Ocasio-Cortez's office released the resolution to reporters on Wednesday night with a separate FAQ document that seemed to contradict some aspects of the resolution, including taking stances on nuclear energy and farming emissions that didn't appear in the official document.
While Cortez did not specify an exact valuation for her latest Green New Deal, she did add that the amount required would be "incomprehensibly large".
Although Chakrabarti initially claimed that the details from the FAQ had been leaked, others noted that the document properties showed that Chakrabarti had published the document.
"I think one way that the right does try to mischaracterize what we're doing, as though it's like some kind of massive Government takeover", she told MSNBC's Chuck Todd in an exclusive interview.
"To be honest, I think we need those things to live".
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Capturing a sentiment often expressed by those who want to see the resolution passed, Organic Consumers Association worldwide director Ronnie Cummins described it as "the only solution that matches the scale of our multiple crises, including global warming, corporate control of our food system, income inequality, and the general decline of our environment and our democracy".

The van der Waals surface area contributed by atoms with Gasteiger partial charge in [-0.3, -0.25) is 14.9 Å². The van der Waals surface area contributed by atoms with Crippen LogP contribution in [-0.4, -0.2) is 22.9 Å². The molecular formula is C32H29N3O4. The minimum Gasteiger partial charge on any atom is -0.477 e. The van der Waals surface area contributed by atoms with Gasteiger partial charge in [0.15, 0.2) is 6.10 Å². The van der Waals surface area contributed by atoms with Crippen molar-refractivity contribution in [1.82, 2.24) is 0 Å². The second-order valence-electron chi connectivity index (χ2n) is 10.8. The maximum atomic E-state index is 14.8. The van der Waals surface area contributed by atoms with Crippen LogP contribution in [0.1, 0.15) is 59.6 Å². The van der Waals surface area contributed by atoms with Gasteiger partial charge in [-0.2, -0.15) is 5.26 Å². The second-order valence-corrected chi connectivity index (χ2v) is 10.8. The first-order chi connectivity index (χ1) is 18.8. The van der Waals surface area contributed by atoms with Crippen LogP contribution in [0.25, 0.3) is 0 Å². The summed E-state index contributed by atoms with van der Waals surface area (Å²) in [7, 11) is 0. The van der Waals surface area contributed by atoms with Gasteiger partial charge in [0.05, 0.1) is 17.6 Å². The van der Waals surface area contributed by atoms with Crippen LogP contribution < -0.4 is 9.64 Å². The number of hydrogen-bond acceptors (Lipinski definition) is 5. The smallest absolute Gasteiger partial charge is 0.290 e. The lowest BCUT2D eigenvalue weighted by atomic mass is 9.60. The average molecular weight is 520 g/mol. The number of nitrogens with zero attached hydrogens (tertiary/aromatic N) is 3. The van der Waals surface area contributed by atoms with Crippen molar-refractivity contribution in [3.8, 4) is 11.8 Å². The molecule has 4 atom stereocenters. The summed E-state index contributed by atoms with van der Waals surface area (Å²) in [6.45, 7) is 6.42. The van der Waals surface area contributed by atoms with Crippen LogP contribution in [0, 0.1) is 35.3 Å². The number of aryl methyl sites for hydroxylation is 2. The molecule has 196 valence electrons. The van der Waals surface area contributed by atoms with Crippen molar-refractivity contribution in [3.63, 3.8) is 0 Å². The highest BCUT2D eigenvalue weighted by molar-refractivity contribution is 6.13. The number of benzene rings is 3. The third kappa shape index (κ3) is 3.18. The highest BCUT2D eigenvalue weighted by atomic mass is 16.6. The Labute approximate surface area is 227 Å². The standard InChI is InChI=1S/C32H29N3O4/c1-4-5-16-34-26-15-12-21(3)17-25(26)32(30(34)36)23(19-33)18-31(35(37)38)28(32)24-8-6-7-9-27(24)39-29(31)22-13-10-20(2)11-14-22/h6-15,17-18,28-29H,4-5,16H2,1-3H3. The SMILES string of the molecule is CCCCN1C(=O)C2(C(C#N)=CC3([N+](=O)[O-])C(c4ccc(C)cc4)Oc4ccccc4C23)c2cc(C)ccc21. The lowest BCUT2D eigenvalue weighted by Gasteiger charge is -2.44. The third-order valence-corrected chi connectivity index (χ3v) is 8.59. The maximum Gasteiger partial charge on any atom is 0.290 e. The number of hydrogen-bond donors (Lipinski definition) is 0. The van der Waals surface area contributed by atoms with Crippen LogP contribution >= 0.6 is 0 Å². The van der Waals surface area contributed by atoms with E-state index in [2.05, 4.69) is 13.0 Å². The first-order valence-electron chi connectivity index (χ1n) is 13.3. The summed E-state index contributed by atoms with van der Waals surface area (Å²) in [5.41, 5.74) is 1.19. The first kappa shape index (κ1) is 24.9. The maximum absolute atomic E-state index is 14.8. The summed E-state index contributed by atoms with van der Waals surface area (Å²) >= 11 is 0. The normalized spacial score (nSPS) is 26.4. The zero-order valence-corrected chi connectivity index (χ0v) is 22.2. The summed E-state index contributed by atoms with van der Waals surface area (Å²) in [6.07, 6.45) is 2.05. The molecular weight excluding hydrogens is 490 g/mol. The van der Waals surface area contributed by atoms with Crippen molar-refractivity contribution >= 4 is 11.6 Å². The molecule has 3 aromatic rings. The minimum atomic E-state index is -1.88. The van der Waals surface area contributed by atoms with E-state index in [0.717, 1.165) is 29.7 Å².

"I think if we didn't do that, then we're gonna be killing ourselves basically, so we need to take care of ourselves", a different student said.
"Anything that would reduce our dependence on fossil fuels is really important", agreed another.
The ads, issued four days after Ms. Ocasio-Cortez's much-mocked New Green Deal rollout, offered more proof that Republicans plan to leverage the hotly contested climate resolution in their bid to retake the House in 2020.
"We set a goal to get to net-zero, rather than zero emissions, in 10 years because we aren't sure that we'll be able to fully get rid of farting cows and airplanes that fast", Ocasio-Cortez said.
"Sounds like a reach, honestly", says another student, laughing.